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acrimony

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acrimony


  2  definitions  found 
 
  From  Webster's  Revised  Unabridged  Dictionary  (1913)  [web1913]: 
 
  Acrimony  \Ac"ri*mo*ny\,  n.;  pl  {Acrimonies}.  [L.  acrimonia  fr 
  acer,  sharp:  cf  F.  acrimonie.] 
  1.  A  quality  of  bodies  which  corrodes  or  destroys  others 
  also  a  harsh  or  biting  sharpness;  as  the  acrimony  of  the 
  juices  of  certain  plants.  [Archaic]  --Bacon. 
 
  2.  Sharpness  or  severity,  as  of  language  or  temper; 
  irritating  bitterness  of  disposition  or  manners. 
 
  John  the  Baptist  set  himself  with  much  acrimony  and 
  indignation  to  baffle  this  senseless  arrogant 
  conceit  of  theirs  --South. 
 
  Syn:  {Acrimony},  {Asperity},  {Harshness},  {Tartness}. 
 
  Usage:  These  words  express  different  degrees  of  angry  feeling 
  or  language.  Asperity  and  harshness  arise  from  angry 
  feelings,  connected  with  a  disregard  for  the  feelings 
  of  others  Harshness  usually  denotes  needless  severity 
  or  an  undue  measure  of  severity.  Acrimony  is  a  biting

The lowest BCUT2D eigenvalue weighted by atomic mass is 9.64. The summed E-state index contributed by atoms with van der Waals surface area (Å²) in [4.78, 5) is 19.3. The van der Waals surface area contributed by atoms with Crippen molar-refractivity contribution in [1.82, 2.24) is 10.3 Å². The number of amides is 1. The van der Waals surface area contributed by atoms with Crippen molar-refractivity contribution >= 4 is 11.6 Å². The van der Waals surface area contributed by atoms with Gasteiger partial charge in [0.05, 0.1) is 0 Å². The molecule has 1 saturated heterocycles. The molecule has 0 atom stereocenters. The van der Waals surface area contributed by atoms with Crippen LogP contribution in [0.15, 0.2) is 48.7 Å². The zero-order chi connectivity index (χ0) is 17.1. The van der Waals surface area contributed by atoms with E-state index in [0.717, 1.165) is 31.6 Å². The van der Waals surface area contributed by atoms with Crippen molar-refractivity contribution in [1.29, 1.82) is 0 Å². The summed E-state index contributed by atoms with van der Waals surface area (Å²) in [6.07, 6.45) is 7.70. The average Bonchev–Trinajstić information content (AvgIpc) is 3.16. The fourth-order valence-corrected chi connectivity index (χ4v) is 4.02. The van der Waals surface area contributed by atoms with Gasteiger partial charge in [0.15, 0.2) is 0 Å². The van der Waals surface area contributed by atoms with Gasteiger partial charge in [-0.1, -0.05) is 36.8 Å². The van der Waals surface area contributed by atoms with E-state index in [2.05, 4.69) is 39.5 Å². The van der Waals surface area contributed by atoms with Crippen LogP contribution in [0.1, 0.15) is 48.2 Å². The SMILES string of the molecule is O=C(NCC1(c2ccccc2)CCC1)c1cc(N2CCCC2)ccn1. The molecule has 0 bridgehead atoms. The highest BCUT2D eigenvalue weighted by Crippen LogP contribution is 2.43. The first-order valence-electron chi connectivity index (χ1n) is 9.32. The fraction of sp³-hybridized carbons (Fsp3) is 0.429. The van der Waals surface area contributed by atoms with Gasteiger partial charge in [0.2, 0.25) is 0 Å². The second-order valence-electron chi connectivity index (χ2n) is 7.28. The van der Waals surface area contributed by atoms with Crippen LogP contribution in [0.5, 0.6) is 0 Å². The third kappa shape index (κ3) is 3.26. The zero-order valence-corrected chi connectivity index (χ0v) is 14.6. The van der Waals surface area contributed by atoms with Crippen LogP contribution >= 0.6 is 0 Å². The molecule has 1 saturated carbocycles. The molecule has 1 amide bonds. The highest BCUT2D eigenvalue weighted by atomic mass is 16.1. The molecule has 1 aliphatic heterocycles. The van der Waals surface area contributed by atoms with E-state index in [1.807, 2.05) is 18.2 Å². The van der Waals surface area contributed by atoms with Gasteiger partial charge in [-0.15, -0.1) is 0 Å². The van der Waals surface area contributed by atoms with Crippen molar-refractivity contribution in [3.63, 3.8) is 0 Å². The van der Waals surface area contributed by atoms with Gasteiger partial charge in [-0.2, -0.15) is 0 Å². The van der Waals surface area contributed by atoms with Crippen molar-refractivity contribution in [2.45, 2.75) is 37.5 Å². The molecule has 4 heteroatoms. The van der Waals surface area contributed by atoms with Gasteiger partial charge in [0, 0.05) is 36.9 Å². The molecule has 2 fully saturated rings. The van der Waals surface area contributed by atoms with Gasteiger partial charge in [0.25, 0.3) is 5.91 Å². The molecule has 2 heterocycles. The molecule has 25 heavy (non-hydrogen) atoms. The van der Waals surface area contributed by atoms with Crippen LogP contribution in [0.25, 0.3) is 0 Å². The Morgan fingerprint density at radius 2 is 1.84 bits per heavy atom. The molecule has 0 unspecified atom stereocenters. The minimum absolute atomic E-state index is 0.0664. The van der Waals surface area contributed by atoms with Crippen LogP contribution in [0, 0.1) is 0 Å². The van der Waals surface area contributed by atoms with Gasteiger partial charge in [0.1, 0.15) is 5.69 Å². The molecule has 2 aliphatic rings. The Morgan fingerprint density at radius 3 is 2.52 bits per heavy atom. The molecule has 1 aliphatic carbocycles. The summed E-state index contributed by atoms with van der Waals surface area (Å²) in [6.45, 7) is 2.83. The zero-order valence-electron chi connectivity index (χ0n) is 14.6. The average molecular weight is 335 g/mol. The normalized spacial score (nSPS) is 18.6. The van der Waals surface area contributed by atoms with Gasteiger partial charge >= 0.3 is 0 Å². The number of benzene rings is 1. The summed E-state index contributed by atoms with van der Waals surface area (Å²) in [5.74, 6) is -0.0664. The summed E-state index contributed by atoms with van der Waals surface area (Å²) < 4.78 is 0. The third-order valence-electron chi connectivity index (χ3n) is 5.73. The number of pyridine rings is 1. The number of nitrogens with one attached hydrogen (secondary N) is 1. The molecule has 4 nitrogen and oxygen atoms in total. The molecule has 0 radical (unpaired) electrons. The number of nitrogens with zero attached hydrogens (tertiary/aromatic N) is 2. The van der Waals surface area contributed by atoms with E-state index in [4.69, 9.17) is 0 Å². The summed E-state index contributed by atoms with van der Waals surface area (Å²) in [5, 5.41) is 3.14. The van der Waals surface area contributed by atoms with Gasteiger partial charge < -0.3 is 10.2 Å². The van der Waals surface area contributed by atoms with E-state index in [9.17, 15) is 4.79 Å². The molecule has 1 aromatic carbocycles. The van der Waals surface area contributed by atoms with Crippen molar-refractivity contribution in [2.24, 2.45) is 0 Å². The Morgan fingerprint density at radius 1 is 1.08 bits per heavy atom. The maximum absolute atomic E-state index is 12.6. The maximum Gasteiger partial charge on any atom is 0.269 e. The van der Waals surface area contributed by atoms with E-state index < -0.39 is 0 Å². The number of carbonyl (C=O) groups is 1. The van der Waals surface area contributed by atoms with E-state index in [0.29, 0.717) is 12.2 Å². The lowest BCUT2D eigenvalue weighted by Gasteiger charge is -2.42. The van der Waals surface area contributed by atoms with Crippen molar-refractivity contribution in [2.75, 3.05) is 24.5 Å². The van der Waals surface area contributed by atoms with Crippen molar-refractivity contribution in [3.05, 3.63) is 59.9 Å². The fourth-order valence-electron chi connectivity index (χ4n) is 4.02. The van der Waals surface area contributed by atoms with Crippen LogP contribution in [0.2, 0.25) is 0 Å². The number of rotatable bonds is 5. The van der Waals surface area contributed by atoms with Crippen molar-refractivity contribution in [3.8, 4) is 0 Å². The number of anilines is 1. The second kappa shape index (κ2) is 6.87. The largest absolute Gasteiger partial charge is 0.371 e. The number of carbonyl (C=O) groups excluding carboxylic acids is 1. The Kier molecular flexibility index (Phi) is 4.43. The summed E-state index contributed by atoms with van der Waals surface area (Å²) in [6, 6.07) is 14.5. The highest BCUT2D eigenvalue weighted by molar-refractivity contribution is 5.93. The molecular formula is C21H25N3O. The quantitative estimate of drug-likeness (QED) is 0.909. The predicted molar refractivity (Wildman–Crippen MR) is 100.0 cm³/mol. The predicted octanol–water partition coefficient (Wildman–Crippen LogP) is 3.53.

sharpness  produced  by  an  imbittered  spirit.  Tartness 
  denotes  slight  asperity  and  implies  some  degree  of 
  intellectual  readiness.  Tartness  of  reply;  harshness 
  of  accusation;  acrimony  of  invective. 
 
  In  his  official  letters  he  expressed,  with  great 
  acrimony,  his  contempt  for  the  king's  character. 
  --Macaulay. 
 
  It  is  no  very  cynical  asperity  not  to  confess 
  obligations  where  no  benefit  has  been  received. 
  --Johnson. 
 
  A  just  reverence  of  mankind  prevents  the  growth 
  of  harshness  and  brutality.  --Shaftesbury. 
 
  From  WordNet  r  1.6  [wn]: 
 
  acrimony 
  n  :  a  sharp  and  bitter  manner  [syn:  {bitterness},  {acerbity},  {jaundice}] 




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